There have been many times over the years when the only things keeping me from literally throwing away my life were Thing1 and Thing2. You can convince yourself that the adults in your life would survive and even thrive if you died, but no one can honestly tell themselves that a child would be better off with the knowledge that a mother willingly abandoned them.

So I’ve picked my battles with life, even when I didn’t really want to, and, even when life was awash with depression, it was worth it.

As I’m learning to understand the gulf between sadness and depression, I’m also learning that even if Thing1’s battle has to be fought indefinitely, I will fight it for him for as long he needs us to because he gives my life meaning.

So much is written about happiness these days. There are the happiest countries and the best paths to happiness. Life doesn’t have to be filled with happiness all the time to be worthwhile, however. As I’m slowly learning, filling it with meaning may be more sustaining in the long term.

Smelling the Roses


“When are they due?” I texted, knowing exactly what the answer would be.

“Today,” he texted back.

I had tons of baby pictures, but we hadn’t snapped many pic of Thing1 or Thing2 since Christmas and none that were remotely yearbook-worthy. So that’s how the Big Guy, Thing1 & 2 and I found ourselves packed into my Jetta, zipping toward the mall portrait studio after I got done with work.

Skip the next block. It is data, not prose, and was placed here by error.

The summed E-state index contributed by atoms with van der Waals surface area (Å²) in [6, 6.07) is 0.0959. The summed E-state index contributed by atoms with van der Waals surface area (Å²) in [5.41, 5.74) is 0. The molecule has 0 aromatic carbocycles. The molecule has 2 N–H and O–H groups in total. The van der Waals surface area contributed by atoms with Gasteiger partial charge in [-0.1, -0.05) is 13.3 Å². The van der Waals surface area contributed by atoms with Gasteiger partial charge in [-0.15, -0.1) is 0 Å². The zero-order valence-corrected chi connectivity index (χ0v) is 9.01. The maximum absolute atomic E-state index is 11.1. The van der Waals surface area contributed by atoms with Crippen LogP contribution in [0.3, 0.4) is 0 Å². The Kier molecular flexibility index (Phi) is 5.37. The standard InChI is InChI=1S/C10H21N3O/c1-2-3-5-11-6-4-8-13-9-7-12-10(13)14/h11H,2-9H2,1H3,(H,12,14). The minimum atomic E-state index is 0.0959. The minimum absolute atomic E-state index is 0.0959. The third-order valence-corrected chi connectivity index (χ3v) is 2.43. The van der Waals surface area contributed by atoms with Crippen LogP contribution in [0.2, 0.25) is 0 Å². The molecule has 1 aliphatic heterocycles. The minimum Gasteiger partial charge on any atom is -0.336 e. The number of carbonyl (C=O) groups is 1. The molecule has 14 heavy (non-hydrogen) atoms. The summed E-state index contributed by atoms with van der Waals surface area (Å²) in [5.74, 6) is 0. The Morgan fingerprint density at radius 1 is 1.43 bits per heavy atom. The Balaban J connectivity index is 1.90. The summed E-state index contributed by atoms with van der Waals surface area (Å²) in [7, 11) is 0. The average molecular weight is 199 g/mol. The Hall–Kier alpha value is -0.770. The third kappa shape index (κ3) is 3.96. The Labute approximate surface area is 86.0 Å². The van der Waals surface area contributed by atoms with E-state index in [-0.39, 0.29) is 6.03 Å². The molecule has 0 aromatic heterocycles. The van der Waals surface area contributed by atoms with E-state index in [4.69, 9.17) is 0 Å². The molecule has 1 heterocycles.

The ball-drop was my fault. I had messaged a friend about senior portraits a few weeks earlier and then forgotten about it when round 3 of this year’s flu started up. Thing2’s classroom has been a petrie dish that would make a bacteriologist green with envy and gangrene, repeatedly recycling flu and strep that caught Thing1 in an especially vicious spin of the cycle.

Thing1, understandably, has had to work to remind himself of the good things that have happened to him this year — getting into most of the schools he applied to, a job he loves with people he likes, and miraculously managing to be in the hospital mainly on days he’s not scheduled.

Still, he’s been out of school a lot. Normal bodily functions require planning. A fitness buff, he struggles to remember the healthy version of himself, and it has definitely affected his mental health.

“I just wish he’d get a break,” the Big Guy says every so often.

The entire family has learned that breaks are rare, brief and never scheduled. So, even though it was our first family outing in months that didn’t include a hospital, none of us was ready to let our guard down Saturday night as we sped toward the mall for the last minute appointment I’d booked.

The Big Guy, however, quickly started doing what dads do best, using his special talent for turning innocuous road signs into the finest eighth grade humor, and Thing1 and Thing2 were, as always, an appreciative audience. They segued into fart jokes, and we all started bawling. I focused on trying to drive as I surrendered any pretense of trying to minimize the inappropriate humor.